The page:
Clean Elections & Scandal: Case studies from Maine, Arizona & New York City

Clean Elections and Scandal: Case Studies from Maine, Arizona and New York City

On June 27, 2011 The U.S. Supreme Court ruled in the landmark Arizona Free Enterprise Club v. Bennett that the election policies of several states were unconstitutional. Specifically, the Court declared the use of “matching funds,” whereby a privately-financed candidate for political office would be forced to trigger state-granted matching funds for any publicly-funded opponent if he or she spent above a certain threshold, were an unconstitutional demand on a candidate whose speech would be chilled by the mandate.

The ruling was greeted with horror by a number of pro-regulation reform groups such as Common Cause. The presumption, however, that “clean election” (i.e. taxpayer funded) systems have been an effective firewall against corrupting influences in the political process has little basis in fact. The reality, as will be shown here, is that “clean elections” laws often favor corrupt incumbents against upstart challengers and creates a number of new problems within the electoral system that are anything but “clean.”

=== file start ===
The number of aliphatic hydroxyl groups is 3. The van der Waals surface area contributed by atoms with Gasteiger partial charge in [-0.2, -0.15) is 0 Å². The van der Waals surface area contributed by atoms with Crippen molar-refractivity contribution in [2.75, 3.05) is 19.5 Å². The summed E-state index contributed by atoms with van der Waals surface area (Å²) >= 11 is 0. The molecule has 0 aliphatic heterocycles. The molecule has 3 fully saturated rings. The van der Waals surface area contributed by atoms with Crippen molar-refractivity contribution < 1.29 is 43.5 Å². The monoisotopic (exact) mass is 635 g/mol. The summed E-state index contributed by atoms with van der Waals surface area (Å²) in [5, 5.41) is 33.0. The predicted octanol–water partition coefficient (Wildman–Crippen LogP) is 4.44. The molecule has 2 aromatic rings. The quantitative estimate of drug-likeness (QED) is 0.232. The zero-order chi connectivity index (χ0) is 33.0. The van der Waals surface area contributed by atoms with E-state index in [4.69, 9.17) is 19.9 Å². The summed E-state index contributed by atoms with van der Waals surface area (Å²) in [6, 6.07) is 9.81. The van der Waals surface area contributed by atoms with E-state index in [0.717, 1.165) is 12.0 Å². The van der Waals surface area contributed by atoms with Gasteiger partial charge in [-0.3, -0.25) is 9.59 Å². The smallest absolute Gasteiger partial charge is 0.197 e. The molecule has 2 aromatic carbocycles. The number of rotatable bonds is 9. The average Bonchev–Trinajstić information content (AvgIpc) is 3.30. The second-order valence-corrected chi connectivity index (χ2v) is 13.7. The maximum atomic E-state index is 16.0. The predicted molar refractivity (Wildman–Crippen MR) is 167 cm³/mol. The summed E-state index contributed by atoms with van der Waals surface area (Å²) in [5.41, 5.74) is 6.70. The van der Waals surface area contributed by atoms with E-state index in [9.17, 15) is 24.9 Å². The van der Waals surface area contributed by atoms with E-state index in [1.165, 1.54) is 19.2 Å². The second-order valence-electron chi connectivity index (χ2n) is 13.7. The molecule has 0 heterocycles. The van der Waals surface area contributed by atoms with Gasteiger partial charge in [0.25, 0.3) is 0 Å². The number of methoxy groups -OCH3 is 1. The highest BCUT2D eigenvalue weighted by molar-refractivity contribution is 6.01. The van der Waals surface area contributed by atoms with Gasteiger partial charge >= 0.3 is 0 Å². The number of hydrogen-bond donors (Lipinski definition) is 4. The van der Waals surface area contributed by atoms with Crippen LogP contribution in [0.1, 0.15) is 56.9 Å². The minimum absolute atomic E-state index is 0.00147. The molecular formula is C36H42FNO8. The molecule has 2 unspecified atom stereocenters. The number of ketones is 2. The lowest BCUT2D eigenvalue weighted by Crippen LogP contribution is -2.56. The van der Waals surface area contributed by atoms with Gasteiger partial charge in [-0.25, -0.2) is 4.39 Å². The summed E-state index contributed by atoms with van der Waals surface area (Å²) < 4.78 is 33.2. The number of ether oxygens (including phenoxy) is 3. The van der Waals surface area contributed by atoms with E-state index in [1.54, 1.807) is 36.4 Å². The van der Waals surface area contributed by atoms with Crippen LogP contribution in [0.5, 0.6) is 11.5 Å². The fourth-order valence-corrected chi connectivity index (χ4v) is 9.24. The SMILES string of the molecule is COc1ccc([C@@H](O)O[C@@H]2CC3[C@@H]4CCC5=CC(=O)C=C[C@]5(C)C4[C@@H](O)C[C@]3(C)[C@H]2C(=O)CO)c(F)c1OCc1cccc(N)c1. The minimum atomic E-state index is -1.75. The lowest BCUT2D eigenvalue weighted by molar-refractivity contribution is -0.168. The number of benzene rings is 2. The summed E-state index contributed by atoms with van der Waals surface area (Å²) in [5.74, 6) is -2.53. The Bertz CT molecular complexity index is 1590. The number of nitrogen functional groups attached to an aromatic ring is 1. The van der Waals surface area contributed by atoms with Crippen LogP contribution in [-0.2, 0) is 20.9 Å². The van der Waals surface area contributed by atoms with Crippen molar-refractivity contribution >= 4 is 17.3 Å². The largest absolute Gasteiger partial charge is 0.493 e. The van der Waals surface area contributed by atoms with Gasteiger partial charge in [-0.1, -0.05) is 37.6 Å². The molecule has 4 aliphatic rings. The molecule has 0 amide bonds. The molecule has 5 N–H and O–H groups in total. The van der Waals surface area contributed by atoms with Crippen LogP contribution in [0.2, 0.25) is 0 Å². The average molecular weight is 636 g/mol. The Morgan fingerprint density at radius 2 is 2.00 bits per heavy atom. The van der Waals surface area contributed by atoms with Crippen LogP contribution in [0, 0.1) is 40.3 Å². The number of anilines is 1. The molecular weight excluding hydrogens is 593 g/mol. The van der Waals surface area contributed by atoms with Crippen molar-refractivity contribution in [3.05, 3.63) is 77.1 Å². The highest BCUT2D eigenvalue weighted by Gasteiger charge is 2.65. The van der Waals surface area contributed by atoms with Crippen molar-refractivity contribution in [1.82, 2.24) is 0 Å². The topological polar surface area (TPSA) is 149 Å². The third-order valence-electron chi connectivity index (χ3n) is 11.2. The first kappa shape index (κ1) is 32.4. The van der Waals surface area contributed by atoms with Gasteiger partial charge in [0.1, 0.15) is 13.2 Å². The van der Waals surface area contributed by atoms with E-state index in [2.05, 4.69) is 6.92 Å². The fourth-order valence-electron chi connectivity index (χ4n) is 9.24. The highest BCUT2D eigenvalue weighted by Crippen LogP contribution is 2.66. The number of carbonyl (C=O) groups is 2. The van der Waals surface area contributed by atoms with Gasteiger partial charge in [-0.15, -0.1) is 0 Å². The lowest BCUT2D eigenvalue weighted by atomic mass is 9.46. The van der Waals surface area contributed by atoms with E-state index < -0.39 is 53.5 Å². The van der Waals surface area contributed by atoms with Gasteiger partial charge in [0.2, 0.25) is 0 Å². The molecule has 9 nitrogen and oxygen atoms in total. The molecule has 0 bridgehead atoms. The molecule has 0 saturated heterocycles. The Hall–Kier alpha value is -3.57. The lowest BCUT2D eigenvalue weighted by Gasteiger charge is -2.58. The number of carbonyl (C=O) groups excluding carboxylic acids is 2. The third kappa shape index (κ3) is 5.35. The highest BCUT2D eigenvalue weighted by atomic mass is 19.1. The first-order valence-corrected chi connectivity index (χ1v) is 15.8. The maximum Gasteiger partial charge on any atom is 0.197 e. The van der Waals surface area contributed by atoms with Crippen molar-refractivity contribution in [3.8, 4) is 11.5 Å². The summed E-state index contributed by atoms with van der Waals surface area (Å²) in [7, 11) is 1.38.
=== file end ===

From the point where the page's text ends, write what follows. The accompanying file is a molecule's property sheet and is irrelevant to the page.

This report will show how a number of candidates and their associates, in New York City, Maine and Arizona willfully abuse the campaign finance system, exploit loopholes ensuring they can keep much of their donation money off the books, and once in office, often further abuse public funds and even find themselves under investigation for criminal conduct. The abuse of public funds is so severe and the record of corrupt practices and other misdeeds are so rampant, particularly in the city of New York, that such a system cannot possibly live up to the “clean” moniker that has been assigned to it by proponents.



  1. […] went unnoticed but a court in Nebraska has decided to follow the Supreme Court’s ruling in Arizona Free Enterprise Club v. Bennett, a decision that was greeted with horror by reformers in 2011 because it declared “the use of […]

The Center for Competitive Politics is now the Institute for Free Speech.